Why it's time to overhaul agriculture's R&D efforts.

Federal Agriculture Minister Senator Bridget McKenzie and Rural Press Club of Queensland president Stacey Wordsworth.

AN overhaul of Australia's research and development efforts is needed to kick start productivity and to ensure the profitability of agriculture improves, according to Federal Agriculture Minister Senator Bridget McKenzie.

Speaking at the Rural Press Club of Queensland in Brisbane on Thursday, Ms McKenzie said the R&D system needed to evolve to better focus on delivering benefits to producers and to enable the industry to jump ahead of global competitors.

As revealed this week, productivity has stalled in Australia, down to 1.1 per cent over the past five years from 1.5pc.

Ms McKenzie - who marked 100 days in agriculture's top job this week - said she remained committed to maintaining the long standing public-private partnership involving both the taxpayer and levy paying producers.

 Federal Agriculture Minister Bridget McKenzie speaking at the Rural Press Club in Brisbane.

"We do need less duplication and greater collaboration to deliver real productivity gains back to the farmgate and the taxpayer," Ms McKenzie said.

Under current arrangements Australia's 15 Rural Research and Development Corporations receive some $800 million in funding, including $300m in matching taxpayer funding for R&D.
"The current funding arrangements for the RDCs provide a shared commitment between industry and government to invest at least 1pc of the gross value of agricultural production in research and development," she said.

"I consider it this government's responsibility to ensure that we put this money to work and make a real difference on the ground for our producers and regional communities at the farm, not just now, but into the future."

What appears likely is that a number of R&D bodies will be merged, as has already been flagged in the red meat industry.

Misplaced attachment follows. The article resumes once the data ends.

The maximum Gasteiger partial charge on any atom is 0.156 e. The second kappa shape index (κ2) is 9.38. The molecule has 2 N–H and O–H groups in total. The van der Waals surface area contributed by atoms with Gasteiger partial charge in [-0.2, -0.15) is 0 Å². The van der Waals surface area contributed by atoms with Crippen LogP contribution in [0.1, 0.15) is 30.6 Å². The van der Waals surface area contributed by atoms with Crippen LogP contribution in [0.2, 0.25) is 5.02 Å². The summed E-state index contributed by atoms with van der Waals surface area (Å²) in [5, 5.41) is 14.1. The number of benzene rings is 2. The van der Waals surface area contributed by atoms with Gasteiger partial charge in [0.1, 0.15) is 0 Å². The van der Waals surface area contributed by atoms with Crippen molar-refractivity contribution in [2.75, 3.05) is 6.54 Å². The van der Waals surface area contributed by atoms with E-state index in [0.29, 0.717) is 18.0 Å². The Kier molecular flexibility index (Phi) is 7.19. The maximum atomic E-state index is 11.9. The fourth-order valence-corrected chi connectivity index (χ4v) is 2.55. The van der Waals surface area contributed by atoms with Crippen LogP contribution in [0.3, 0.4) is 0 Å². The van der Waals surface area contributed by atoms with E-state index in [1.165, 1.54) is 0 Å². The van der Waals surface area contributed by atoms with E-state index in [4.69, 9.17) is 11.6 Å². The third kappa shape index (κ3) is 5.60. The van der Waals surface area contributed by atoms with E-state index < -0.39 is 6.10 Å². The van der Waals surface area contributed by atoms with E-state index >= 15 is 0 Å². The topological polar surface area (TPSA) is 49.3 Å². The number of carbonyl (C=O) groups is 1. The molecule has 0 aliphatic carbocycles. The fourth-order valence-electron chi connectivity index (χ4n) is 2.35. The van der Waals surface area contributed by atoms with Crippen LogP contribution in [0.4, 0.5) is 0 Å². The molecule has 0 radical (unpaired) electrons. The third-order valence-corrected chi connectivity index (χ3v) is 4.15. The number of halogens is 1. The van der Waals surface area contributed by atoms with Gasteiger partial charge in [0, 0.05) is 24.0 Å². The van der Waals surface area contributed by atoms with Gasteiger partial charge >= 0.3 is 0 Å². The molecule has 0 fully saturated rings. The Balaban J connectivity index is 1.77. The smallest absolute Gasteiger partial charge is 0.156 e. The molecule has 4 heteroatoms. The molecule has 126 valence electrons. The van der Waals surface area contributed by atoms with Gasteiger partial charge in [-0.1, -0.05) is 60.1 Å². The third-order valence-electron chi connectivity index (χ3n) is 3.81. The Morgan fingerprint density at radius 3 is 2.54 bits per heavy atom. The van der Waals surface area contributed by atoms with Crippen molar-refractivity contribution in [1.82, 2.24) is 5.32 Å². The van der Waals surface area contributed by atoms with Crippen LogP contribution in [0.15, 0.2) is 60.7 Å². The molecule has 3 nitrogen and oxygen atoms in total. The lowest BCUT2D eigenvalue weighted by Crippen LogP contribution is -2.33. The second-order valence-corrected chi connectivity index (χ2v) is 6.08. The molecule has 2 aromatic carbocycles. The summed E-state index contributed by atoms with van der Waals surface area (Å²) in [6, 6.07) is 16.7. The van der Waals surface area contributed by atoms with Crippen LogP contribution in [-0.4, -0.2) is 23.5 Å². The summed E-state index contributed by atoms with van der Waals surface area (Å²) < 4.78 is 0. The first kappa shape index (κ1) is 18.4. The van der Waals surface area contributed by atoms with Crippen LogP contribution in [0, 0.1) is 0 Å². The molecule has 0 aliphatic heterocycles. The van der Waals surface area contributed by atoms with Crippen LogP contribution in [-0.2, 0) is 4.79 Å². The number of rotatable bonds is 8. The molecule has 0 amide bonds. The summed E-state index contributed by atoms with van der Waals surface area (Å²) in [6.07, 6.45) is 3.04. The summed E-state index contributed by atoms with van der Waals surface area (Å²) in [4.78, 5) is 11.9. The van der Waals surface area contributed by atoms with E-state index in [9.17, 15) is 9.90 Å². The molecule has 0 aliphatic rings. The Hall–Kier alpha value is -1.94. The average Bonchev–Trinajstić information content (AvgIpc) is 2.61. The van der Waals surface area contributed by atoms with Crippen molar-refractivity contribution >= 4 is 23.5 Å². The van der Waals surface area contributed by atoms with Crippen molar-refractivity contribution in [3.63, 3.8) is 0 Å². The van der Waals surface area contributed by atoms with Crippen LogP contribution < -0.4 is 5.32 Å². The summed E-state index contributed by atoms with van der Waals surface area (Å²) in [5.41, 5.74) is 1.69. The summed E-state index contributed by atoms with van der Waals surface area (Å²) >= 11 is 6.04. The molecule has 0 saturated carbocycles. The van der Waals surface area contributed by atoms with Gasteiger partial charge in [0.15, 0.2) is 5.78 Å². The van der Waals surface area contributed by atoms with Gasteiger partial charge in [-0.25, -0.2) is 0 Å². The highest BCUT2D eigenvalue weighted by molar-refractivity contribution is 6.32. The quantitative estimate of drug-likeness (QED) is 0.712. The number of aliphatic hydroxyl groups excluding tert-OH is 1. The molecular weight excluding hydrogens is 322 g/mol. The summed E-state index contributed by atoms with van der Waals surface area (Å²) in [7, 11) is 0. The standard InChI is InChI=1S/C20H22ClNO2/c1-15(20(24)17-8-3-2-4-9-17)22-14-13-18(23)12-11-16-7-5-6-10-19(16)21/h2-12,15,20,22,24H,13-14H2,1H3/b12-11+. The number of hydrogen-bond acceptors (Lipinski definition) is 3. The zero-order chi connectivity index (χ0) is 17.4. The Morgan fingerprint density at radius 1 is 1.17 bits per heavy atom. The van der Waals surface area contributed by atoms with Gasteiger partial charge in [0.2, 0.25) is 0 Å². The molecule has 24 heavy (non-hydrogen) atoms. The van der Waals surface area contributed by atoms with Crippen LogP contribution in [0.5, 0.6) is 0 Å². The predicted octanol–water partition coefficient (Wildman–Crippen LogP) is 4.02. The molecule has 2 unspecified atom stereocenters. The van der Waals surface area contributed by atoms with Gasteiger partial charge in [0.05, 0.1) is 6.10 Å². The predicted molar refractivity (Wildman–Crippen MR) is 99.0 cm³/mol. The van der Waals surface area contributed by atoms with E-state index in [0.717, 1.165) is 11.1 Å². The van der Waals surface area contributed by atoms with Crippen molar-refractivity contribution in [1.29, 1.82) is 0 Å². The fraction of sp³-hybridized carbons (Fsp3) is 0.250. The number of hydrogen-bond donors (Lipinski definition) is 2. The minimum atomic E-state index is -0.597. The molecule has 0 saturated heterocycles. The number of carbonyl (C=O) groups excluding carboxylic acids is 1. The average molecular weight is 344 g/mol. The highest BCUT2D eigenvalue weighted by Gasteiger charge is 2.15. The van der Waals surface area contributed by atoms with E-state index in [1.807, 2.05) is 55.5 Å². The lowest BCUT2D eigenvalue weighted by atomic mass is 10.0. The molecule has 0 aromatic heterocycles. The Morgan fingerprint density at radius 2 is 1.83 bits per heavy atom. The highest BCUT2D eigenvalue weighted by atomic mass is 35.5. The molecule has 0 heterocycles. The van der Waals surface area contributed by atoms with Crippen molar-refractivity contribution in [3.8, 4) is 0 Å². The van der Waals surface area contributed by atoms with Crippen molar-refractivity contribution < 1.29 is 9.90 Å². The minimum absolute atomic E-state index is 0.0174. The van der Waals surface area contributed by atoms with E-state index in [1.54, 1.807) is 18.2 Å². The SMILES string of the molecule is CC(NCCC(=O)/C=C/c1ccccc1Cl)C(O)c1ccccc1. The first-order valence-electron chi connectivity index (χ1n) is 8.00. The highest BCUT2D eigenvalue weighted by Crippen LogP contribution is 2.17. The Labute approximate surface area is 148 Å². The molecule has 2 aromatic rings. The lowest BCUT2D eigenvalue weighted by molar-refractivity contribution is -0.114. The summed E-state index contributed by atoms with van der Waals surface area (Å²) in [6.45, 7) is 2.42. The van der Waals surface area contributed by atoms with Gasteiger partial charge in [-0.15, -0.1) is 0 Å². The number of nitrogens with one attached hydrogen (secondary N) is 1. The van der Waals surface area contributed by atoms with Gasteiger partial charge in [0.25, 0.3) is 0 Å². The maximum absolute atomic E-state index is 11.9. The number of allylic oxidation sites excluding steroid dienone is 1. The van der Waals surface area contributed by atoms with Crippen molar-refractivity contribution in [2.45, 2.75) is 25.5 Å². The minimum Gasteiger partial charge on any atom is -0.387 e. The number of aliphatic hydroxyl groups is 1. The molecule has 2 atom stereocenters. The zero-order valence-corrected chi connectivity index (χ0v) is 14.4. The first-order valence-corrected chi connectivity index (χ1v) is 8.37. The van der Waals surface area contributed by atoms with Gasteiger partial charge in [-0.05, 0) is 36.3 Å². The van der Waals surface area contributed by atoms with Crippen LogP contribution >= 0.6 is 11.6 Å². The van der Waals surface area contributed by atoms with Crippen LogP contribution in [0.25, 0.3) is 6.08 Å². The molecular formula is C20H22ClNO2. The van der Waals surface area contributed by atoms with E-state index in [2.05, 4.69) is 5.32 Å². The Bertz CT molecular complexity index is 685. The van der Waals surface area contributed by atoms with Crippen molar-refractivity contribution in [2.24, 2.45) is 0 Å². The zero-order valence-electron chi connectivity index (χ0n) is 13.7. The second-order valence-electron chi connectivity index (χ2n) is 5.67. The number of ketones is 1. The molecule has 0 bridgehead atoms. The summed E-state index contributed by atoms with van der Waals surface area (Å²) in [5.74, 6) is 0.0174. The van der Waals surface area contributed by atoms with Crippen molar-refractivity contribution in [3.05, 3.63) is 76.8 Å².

Ms McKenzie said she would announce an advisory board early in the New Year to provide options on reform opportunities.

"I will be making specific announcements about the reform roadmap in coming weeks including a discussion paper (to be) released on September 23 to guide engagement," she said.

"I am committed to this process to be inclusive and ensure all who have a stake have a say on the future of out innovation system."

Ms McKenzie said it was clear too much time was currently being spent on short term priorities and on the concerns of individual sectors.

She said some consolidation of the mechanisms for the planning and procuring research was needed.

"How much and in what form needs to be worked through," she said.

"There's scope for reducing duplication through better collaboration and organisational structures."

Higher quality industry advocacy was also required, as was better communication with producers as well as more knowledge products being commercialised, she said.

"Returns to producers from their levy payments should be much clearer than they are," Ms McKenzie said.

"But how do we fund it and support it with accurate policy research without the vested research that comes with funding each other,"

Ms McKenzie said biosecurity underpinned the future of Australian agriculture.

"Our reputation is as a reliable, supplier of safe, sustainable and high quality produce. And that's down to our biosecurity system," Ms McKenzie said.
"But increasing pressure from people movement, increasing cargo trade means the risks are growing exponentially year on year.
"Our entire value proposition to the world is not that we're cheaper, but that we have safe, reliable food supply.
"If we're going to make $100 billion by 2030 we need to jealously guard our competitive advantage and that means protecting our plants and animals - and people, we should never forget our people - from pests and diseases that aren't found here.
"African swine fever is potentially the biggest animal disease event the world has ever seen, and it is marching south through Asia, towards Australia."

Ms McKenzie also announced an independent review of the agvet regulatory system, which was established almost 30 years ago.

The comprehensive review, to be chaired by retired senior public servant Ken Matthews, will be completed by February 2021.

"Since the establishment of the National Registration Scheme for Agricultural and Veterinary Chemicals, both the number and type of chemicals has grown from 7000 in the 1980s to more than 12,000 products today," she said.

"We need a 21st century regulatory framework to support agriculture."

Source: Queensland Country Life 9 September